If you take out a life insurance policy, the cash it produces when you die becomes part of your taxable estate. If everything you own — house, insurance proceeds, pension assets and so on — total less than $600,000 (gradually rising to $1 million over the next few years), no estate tax will be due. But beyond that, the tax is heavy.
If you’re leaving everything in excess of $600,000 to your spouse (or to charity), no estate tax will be due, either. But when your spouse dies, estate tax may well be due.
So if you’re trying to leave some money to your kids, here’s what you can do: set up an irrevocable trust and have it apply for the life insurance (or transfer ownership of an existing policy into it, at least three years before you die). When you die, the life insurance proceeds go to fund the trust, and no estate tax is due. You might set up the trust to pay your spouse an income while she’s alive and then be distributed to your kids.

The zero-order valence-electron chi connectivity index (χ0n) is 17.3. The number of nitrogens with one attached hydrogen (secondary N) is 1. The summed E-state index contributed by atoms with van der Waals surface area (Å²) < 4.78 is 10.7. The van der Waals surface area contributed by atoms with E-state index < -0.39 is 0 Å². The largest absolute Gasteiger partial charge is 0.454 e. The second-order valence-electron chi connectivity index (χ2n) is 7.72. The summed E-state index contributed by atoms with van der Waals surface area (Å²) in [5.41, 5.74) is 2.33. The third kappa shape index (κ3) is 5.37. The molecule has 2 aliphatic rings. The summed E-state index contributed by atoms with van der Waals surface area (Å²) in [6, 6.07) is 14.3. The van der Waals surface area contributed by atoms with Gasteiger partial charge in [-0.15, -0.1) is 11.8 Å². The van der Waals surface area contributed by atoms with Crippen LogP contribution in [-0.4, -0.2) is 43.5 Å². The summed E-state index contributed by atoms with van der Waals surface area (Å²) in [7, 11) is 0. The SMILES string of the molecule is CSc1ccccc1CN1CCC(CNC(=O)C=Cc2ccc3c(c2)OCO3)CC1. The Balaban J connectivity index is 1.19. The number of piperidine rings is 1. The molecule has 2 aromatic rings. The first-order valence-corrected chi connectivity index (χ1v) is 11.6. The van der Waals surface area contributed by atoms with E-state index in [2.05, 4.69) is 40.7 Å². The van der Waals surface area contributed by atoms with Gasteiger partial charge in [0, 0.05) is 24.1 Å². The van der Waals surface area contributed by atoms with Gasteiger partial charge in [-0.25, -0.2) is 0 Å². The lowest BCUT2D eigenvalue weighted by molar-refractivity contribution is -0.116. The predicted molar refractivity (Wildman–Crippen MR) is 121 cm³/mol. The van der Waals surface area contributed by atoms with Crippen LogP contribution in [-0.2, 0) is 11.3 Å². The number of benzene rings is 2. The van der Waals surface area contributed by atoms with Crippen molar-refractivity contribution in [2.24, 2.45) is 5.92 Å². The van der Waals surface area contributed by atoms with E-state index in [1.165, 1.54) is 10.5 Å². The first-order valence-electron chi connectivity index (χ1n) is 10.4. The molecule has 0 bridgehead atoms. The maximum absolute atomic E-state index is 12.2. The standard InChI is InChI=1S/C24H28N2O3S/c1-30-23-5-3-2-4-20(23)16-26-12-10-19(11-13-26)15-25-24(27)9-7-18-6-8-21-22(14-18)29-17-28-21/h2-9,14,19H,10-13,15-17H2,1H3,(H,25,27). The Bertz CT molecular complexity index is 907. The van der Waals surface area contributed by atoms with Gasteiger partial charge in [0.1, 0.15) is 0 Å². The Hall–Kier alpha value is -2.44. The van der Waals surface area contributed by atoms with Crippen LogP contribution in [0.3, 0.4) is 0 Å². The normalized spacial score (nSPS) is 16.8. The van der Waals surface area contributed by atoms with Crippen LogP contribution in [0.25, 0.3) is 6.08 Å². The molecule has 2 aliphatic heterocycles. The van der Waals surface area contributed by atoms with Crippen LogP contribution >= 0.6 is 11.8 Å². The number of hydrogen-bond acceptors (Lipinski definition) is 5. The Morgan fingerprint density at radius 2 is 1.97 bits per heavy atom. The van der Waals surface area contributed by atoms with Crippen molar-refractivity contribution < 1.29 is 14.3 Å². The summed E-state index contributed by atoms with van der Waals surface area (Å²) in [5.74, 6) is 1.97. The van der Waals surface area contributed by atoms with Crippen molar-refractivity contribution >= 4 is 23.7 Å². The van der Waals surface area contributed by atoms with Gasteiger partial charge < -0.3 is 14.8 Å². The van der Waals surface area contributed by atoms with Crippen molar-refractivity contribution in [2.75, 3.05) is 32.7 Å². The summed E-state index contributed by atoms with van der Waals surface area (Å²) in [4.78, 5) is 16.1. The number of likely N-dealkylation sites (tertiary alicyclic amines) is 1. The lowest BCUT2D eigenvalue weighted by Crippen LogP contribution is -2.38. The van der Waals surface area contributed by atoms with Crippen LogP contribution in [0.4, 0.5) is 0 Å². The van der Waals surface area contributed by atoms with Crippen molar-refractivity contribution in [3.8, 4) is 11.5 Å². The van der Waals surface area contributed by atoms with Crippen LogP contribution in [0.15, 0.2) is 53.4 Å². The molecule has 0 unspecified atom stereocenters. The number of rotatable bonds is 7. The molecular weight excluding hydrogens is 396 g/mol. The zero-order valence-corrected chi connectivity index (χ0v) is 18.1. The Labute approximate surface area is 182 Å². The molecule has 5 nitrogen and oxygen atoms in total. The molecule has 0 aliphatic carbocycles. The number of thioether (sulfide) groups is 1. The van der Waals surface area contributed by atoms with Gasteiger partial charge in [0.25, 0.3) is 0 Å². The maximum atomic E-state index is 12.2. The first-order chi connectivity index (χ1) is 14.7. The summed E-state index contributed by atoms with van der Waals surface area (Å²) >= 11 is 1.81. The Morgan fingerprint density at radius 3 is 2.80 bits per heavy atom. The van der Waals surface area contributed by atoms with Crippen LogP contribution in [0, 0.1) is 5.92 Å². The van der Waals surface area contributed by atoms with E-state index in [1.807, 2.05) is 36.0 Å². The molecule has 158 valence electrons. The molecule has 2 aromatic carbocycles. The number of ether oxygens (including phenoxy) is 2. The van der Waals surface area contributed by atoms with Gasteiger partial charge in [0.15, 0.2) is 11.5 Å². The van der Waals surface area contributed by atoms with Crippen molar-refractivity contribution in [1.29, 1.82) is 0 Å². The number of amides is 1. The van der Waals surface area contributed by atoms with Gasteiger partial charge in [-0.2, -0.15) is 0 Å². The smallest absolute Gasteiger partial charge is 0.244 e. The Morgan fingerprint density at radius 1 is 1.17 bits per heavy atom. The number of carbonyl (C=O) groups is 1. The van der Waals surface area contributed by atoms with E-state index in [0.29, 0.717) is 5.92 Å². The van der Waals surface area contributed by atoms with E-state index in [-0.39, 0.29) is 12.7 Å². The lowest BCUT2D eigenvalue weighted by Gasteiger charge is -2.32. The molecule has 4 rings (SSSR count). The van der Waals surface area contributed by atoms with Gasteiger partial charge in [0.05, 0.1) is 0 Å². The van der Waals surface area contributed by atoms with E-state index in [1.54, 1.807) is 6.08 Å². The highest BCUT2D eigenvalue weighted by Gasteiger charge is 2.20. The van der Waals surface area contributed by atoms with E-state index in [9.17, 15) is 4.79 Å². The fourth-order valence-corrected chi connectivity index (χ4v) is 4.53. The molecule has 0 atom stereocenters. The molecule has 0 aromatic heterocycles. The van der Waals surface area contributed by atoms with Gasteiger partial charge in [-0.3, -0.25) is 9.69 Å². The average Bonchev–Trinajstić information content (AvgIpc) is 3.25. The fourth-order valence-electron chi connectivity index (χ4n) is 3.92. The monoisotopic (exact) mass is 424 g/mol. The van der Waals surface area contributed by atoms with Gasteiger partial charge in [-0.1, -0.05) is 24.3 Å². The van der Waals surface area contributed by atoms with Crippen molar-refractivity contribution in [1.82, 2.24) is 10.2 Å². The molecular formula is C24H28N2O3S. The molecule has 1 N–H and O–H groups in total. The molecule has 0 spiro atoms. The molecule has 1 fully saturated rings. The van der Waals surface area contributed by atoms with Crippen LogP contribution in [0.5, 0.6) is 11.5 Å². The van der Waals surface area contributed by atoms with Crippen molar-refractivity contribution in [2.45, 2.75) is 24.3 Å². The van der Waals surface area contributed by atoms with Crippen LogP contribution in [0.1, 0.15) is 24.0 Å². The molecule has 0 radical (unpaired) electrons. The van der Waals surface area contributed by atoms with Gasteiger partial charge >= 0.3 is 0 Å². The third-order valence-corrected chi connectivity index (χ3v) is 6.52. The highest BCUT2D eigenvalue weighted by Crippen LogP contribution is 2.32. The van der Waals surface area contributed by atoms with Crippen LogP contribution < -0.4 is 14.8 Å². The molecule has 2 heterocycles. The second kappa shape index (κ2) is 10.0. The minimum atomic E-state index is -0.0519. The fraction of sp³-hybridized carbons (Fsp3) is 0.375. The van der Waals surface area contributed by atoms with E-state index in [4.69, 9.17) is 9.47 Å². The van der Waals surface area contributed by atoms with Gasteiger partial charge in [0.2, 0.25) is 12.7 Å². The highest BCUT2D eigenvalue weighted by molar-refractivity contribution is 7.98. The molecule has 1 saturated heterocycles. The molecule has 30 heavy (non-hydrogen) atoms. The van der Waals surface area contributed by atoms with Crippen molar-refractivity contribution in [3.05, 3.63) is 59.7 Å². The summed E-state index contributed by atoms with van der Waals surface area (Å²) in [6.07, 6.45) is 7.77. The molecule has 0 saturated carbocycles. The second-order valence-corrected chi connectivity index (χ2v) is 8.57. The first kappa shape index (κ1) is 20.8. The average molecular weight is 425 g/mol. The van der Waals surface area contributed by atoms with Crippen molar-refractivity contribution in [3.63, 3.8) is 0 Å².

Speak with a trust and estates attorney for the details, and to be sure what I’m saying applies to you. But for people who have appreciable assets, this issue of “who should own the life insurance” is a basic estate-planning question to consider.
Quote of the Day
Follow a tip from a company's president and you will lose half your money. Get a tip from the chairman and you'll lose all of it.~Bennett Goodspeed (The Tao Jones Averages) quoting a canny Scot.
Request email delivery
- Aug 5:
A Little Good News
- Aug 4:
Wisdom At 13 and 78 — It’s Magic
- Aug 2:
How They See Us
- Jul 31:
Tobias The Terrible
- Jul 30:
- Jul 29:
The End Of Democracy — And Rethinking Your 401K
- Jul 28:
Why — Like A Butterfly — You Matter
- Jul 27:
What We’re Offering
- Jul 24:
We All Care . . . But Will We Pay 17 Cents More For A Burger?
- Jul 23:
Deviants No More
- Aug 5: